Comment - Why the Arsenal 'Ozilites' are missing the point over their prophet
Few players divide opinion like Arsenal midfielder Mesut Ozil and when you glance at the statistics he is serving up this season, even his most passionate disciple may begin to question their devotion.
Depending your perception, Arsenal’s record signing is likely to fall into one of two contrasting categories, with middle ground hard to apply to this polarising World Cup winner.
You may be in the camp that likes to promote Ozil as a footballing Picasso with genius oozing from his boots.
These dreamers see the 28-year-old as the game changer who can produce brilliance the rest can’t even imagine, a delicate fantasist that only game’s purists need to appreciate.
“The whole idea behind Ozil is that he does the opposite of what everybody else does: the percussionist hitting the off-beats, the apostate in a world of believers,” was the romantic vision of one of his apologists in the Daily Telegraph this week, with his manager Arsene Wenger joining the chorus of defence at his press conference on Friday morning.
“He works much harder than people think and his body language sometimes goes against him. He does his part very well,” stated the Arsenal boss, of a player who is currently demanding a new contract in excess of £250,000-a-week to back up his star status.
The alternative version of Ozil is less appealing, with his critics eager to highlight his unfortunate trick of disappearing in games when the going gets tough.
When the going gets tough, Ozil has a worrying habit of going evaporating from sight, as he proved in Arsenal’s defeats against Everton and Manchester City last week.
They were performances that did little to banish the notion that Ozil is a player who fails to make his mark when it matters most.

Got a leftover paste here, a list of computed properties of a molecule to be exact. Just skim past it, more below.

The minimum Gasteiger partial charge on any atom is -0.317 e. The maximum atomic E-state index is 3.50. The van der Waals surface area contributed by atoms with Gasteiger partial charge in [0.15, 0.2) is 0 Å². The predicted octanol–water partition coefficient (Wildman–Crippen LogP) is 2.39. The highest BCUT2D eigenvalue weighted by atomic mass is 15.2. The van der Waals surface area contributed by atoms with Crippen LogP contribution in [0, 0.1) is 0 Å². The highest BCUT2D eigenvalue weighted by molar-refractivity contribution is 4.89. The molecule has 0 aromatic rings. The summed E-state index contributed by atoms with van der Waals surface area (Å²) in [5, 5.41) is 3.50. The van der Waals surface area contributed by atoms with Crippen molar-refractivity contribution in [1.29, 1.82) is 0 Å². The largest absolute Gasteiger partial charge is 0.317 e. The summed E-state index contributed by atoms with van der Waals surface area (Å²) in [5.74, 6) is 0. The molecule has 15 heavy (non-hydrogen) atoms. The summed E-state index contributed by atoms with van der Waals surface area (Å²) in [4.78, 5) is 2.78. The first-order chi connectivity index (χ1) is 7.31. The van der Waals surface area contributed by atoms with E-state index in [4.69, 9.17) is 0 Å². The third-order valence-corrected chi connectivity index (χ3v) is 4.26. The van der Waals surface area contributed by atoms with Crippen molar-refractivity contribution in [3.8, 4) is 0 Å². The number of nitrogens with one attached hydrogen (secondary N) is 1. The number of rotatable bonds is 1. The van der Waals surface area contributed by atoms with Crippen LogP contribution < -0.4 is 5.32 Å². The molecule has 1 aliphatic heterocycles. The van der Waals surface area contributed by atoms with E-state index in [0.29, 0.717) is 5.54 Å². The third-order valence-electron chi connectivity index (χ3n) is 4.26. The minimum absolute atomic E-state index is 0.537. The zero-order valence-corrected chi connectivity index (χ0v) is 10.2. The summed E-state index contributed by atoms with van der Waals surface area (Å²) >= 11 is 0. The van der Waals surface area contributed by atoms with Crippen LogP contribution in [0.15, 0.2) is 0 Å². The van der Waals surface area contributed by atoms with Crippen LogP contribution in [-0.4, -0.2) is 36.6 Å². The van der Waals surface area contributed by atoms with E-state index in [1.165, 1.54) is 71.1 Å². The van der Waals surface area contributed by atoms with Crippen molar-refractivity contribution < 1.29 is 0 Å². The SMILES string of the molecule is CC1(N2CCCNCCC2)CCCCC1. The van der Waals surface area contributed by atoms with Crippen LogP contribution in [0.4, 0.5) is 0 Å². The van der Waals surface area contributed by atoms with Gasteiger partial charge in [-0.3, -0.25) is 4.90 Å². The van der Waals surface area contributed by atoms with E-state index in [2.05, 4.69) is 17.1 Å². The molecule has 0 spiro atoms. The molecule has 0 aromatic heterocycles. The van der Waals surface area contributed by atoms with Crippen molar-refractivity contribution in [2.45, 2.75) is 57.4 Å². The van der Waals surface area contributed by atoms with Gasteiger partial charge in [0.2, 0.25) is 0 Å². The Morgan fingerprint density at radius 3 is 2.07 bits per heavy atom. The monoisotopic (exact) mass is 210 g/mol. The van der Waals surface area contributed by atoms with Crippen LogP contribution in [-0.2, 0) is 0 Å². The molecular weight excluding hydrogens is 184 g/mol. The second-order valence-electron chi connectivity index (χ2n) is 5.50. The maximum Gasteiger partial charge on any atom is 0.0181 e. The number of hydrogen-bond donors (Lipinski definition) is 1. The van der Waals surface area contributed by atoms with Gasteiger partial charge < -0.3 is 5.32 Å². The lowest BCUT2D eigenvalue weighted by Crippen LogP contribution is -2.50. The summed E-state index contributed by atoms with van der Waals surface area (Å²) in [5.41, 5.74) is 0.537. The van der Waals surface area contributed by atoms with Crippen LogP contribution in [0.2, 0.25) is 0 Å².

While his brilliant, virtuoso goal against Bulgarian champions Ludogorets in the Champions League last month gave the ‘Ozilites’ a chance to enthuse about their idol all over again, but hitting the heights against second-rate opponents is his greatest strength.
A glance at the Premier League statistics heading into this weekend’s fixtures did little to banish the suspicion that Ozil is failing to live up to his billing.
His haul of 20 goals from 97 Premier League appearances since his £42.4m move from Real Madrid in the summer of 2013 is hardly impressive, yet his defence council will tell us that goal scoring is not Ozil’s primary role.
They would argue his silky passing qualities single him out from the pack, yet their man doe not even make the top ten in the Premier League so far this season, well behind Ireland’s Harry Arter and Liverpool skipper Jordan Henderson, who tops the list.
Meanwhile, Ozil has built a reputation for being the king of assists, but he has made just two contributions in this category this term.
That puts him well behind Manchester City’s Kevin De Bruyne, the Chelsea duo of Nemanja Matic and Pedro, his own team-mates Alexis Sanchez and Alex Oxlade-Chamberlain on those statistics.
Arsenal fans are now beginning to see through the Ozil hype machine, with this less than flattering verdict after last weekend’s 2-1 defeat at Manchester City suggesting the German was not even worthy of a place in Wenger’s starting line-up.
Could it be that the Ozil legend is more of a mirage than a reality? In truth, we have already waited too long for an answer to that question and with Wenger admitting that his club will ‘need a good bank’ if they are to keep a footballer whose vast social media following inflates his value, you have to ask whether he is worthy of such vast riches.
In a team that has flattered to deceive time and again for far too long, Ozil is in danger of emerging as their most over-rated pretender-in-chief.